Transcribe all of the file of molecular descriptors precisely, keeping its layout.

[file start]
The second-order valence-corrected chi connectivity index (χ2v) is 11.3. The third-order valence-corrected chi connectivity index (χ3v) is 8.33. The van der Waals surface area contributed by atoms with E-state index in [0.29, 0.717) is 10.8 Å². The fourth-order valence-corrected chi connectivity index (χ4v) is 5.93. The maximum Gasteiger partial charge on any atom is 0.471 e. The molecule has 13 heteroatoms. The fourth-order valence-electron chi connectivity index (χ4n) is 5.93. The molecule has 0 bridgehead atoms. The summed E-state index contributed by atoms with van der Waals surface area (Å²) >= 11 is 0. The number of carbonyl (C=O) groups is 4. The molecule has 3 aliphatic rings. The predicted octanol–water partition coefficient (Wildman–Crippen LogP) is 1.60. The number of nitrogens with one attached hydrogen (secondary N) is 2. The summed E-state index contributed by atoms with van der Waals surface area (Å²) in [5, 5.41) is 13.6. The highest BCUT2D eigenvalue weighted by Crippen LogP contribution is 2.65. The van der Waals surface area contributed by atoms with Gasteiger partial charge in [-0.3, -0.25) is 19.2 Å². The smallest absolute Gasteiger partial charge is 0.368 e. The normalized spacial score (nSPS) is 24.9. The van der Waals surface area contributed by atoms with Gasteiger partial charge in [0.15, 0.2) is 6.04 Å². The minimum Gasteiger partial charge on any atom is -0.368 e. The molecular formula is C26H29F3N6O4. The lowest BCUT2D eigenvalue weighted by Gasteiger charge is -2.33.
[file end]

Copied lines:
The second-order valence-corrected chi connectivity index (χ2v) is 11.3. The third-order valence-corrected chi connectivity index (χ3v) is 8.33. The van der Waals surface area contributed by atoms with E-state index in [0.29, 0.717) is 10.8 Å². The fourth-order valence-corrected chi connectivity index (χ4v) is 5.93. The maximum Gasteiger partial charge on any atom is 0.471 e. The molecule has 13 heteroatoms. The fourth-order valence-electron chi connectivity index (χ4n) is 5.93. The molecule has 0 bridgehead atoms. The summed E-state index contributed by atoms with van der Waals surface area (Å²) >= 11 is 0. The number of carbonyl (C=O) groups is 4. The molecule has 3 aliphatic rings. The predicted octanol–water partition coefficient (Wildman–Crippen LogP) is 1.60. The number of nitrogens with one attached hydrogen (secondary N) is 2. The summed E-state index contributed by atoms with van der Waals surface area (Å²) in [5, 5.41) is 13.6. The highest BCUT2D eigenvalue weighted by Crippen LogP contribution is 2.65. The van der Waals surface area contributed by atoms with Gasteiger partial charge in [-0.3, -0.25) is 19.2 Å². The smallest absolute Gasteiger partial charge is 0.368 e. The normalized spacial score (nSPS) is 24.9. The van der Waals surface area contributed by atoms with Gasteiger partial charge in [0.15, 0.2) is 6.04 Å². The minimum Gasteiger partial charge on any atom is -0.368 e. The molecular formula is C26H29F3N6O4. The lowest BCUT2D eigenvalue weighted by Gasteiger charge is -2.33.